At least three patients at a Southern California hospital died last year in a bacterial outbreak suspected to be related to tainted medical scopes made by Olympus Corp.
The deaths were revealed in a federal regulatory report made by Huntington Hospital in Pasadena, according to the Los Angeles Times. It was not known how many patients may have been infected or if only three died. The hospital would not say how many patients may have been exposed to the scopes.
In a statement to Los Angeles website LAist, Dr. Paula Verrette, Huntington’s chief medical officer, said the facility had followed all cleaning guidelines for the devices. She stated that the hospital quickly notified public health authorities about the link between the patients’ infections and the scope procedures. The city is investigating the outbreak.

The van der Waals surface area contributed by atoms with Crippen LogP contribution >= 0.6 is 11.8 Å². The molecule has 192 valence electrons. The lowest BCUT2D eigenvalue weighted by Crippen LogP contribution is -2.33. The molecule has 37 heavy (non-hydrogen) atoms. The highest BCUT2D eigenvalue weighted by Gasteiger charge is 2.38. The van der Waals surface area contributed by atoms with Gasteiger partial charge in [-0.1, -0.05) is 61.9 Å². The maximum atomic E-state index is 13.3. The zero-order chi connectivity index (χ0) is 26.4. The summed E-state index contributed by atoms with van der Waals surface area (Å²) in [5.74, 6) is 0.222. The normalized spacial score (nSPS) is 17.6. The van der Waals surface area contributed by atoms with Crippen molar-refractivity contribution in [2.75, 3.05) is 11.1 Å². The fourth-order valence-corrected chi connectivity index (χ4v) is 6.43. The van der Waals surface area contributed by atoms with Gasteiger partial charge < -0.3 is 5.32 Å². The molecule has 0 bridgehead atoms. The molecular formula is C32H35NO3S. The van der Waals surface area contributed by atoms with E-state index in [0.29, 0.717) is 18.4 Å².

Contaminated duodenoscopes have been linked to bacterial outbreaks that sickened dozens of patients in hospitals around the country after they had undergone endoscopic retrograde cholangiopancreatography procedures. The procedures are commonly used to diagnose diseases of the liver, bile ducts and pancreas. More than 500,000 of the procedures are done in the U.S. every year.
Last month, California state Rep. Ted Lieu released data from the Food and Drug Administration showing that as many as 350 patients at 41 medical facilities around the world had been infected by or exposed to tainted duodenoscopes from January 2010 to the end of October 2015.
Olympus recently redesigned one of its scopes to fix a design problem that made it harder to clean.